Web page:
IELTS Writing Task 2



Before launching into IELTS writing task 2, try our fun, quick quiz to see how much you know about the IELTS Writing test

Click on the links below for information on different aspects of writing task 2. I hope these will answer your questions but, if they haven’t, you can contact Total-IELTS via email. Just click on the email link below.


IELTS Writing Task 2: Sample Answers

The must-read page for band 8.0 sample answers of the common question types.

Learn the requirements for each task type with suggested structure.

Downloadable PDFs for each sample answer.


IELTS Writing Task 2: Grading

How your answer is graded according to the public band descriptors. Tips on how to understand the question.


IELTS Writing Task 2: Planning Your Answer

Why it’s essential to plan your answer and manage your time.

Strategies on how to plan with emphasis on how to structure (organize) your answer. 

IELTS Writing Task 2: Introduction

What to include and not include in your introduction.

How to paraphrase the statement and write a thesis statement which includes your position.

IELTS Writing Task 2: Body Paragraphs

How to structure your body paragraphs with a topic sentence and supporting details.

A step-by-step guide on what examiners are looking for.

IELTS Writing Task 2: Conclusion

The importance of a clear and specific conclusion.

Learn what to include and not include and what examiners are looking for.


  • Is it better to write my answer in capitals or lower case?

         Writing in capitals is certainly easier for the examiner to read and there is no IELTS regulation that forbids capitals. However, if you write in caps, it’s impossible to assess your punctuation and it takes considerably longer than writing in lower case.

  • Would I be penalized if I wrote over the word limit for task 2?

      There is no “penalty” for writing above the required word count. However, it’s unnecessary to do so and eats up your time. Aim for 250 – 270 words. What you should be concerned about it being under length because there are penalties in the Task response criteria.

  • Is it effective preparation to do lots of practice tests?

          Test practice is effective in that is familiarizes students with the format, timing and task types. Practice should be done along with tuition which includes tips, strategies, language development & tutor support.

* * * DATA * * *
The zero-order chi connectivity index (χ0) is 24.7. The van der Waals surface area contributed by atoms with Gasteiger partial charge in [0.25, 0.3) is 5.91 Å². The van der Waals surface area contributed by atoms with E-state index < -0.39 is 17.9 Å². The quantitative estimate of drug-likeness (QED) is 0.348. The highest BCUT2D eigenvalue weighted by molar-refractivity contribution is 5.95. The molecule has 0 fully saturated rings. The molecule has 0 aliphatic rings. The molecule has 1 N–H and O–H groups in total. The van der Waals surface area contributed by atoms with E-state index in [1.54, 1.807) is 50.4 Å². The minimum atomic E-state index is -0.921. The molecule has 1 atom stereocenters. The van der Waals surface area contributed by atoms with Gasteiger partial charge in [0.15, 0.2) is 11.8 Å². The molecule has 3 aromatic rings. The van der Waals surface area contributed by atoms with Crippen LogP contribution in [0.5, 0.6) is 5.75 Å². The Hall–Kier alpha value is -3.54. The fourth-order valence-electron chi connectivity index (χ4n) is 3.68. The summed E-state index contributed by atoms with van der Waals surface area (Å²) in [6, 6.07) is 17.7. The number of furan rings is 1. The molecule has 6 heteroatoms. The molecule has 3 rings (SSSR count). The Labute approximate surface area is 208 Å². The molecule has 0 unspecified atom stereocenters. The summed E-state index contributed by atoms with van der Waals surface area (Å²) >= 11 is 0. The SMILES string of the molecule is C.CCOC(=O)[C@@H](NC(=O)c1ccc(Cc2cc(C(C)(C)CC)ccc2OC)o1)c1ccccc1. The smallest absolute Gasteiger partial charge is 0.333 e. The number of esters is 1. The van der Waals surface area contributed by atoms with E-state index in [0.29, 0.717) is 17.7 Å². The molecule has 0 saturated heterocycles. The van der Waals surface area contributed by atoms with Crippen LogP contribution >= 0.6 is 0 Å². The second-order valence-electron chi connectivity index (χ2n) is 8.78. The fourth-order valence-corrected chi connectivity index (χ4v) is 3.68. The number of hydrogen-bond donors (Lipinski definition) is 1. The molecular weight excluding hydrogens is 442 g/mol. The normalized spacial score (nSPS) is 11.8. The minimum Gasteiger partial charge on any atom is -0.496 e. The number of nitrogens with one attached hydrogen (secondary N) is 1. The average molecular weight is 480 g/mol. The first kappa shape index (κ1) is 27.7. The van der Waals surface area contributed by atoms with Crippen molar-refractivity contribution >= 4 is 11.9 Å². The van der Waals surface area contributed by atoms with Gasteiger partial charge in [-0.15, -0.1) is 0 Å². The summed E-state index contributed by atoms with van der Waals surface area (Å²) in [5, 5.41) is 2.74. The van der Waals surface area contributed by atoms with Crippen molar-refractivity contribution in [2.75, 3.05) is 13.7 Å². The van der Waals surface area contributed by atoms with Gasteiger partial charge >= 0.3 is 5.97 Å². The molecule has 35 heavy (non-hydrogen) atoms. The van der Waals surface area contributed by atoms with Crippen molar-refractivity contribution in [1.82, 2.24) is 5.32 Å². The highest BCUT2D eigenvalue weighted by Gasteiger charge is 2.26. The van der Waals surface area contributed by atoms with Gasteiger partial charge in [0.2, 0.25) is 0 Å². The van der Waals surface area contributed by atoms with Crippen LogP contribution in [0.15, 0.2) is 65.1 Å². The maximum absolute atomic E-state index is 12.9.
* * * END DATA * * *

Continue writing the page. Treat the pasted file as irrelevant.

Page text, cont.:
• Which organization gives better results, IDP or British Council?

        Neither, although it is a common IELTS myth. There’s no evidence to say which gives higher results. Examiners receive identical training; assessment and all results are analysed by Cambridge Assessment English.

  • Should I do writing task 2 before task 1?

       Some sources recommend that you do task 2 first mainly because they say that students often spend too much time on task 1 and this leaves less time for task 2 which, carries 67% of the overall score. However, it doesn’t really matter which task you do first as long as you follow the suggested timing. When you are preparing for the test, do some timed essays.


  • Should I use quotes and proverbs in my answer?

      Quotes and proverbs are examples of memorized language and will probably be deducted from your word count. Also, quotes and proverbs are often “lost in translation”. That is, they can be used out of context which will have a negative effect on your band score. It’s best to avoid the use of all quotes and proverbs. However, a lot of international schools ask for IELTS scores. Also, some countries like to see IELTS scores even for younger immigrants. 


  • Counting the words takes so much time. Is there any way I can do it quicker?

     The simple solution is to take the Computer Delivered IELTS test which has an automatic word count displayed on screen. If you chose the paper option, count the number of words for each paragraph and note the number on the answer sheet and then total the number when you finish.

  • My typing ability is very basic. Should I do the Computer Delivered test?

     Feedback from students who have taken the CD test is that only moderate and even (2 finger) typing ability is sufficient for the CD writing test. Practice answering on computer and make use of the test partners’ free CD test practice sites before deciding which version to take.